Fun With Research: Higher Fuel Prices Increase Economic Productivity

Todd Litman's picture

Last week I posted a blog, "Win-Win Transportation Emission Reduction Strategies: Good News for Copenhagen" which described emission reduction strategies that also help achieve economic and social objectives. I've continued doing research on the subject and made some additonal discoveries that I can report on now.

I've been investigating the relationships between various transportation policies and economic productivity, generally measured as per capita Gross Domestic Product (GDP). I had already found that GDP tends to increase with transit ridership and density, and decline with vehicle miles traveled (VMT) and roadway supply. This essentially validates general analysis on the economic benefits of agglomeration (the value of locating economic activities close together, which is why cities exist) and of a more diverse and efficient transport system (indicated by higher transit ridership). Then it occurred to me to test the effect of fuel prices on productivity.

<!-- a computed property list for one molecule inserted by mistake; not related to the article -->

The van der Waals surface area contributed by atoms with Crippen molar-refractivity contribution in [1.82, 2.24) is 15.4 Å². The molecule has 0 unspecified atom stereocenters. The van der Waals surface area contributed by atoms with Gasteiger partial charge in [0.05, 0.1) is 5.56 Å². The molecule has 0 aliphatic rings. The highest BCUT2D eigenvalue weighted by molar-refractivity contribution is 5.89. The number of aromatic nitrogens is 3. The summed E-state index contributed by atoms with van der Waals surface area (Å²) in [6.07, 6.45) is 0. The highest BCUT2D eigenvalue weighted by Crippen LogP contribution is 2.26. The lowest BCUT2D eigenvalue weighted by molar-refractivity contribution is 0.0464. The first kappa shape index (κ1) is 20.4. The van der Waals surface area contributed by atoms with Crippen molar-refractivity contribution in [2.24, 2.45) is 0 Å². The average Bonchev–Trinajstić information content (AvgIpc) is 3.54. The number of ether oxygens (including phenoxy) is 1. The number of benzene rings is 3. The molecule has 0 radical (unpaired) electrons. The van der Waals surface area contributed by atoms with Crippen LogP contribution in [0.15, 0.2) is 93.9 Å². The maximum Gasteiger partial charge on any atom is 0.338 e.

Fortunately, data on fuel price is readily available at, and per capita GDP for individual countries is available from various sources, including some listed in a Wikipedia page. I started with the OECD countries (about two dozen wealthy countries), and found a relatively strong positive relationship between fuel price and GDP, particularly if the U.S. and Canada are excluded.  I decided to expand the dataset to include more countries. There are about 170 in total.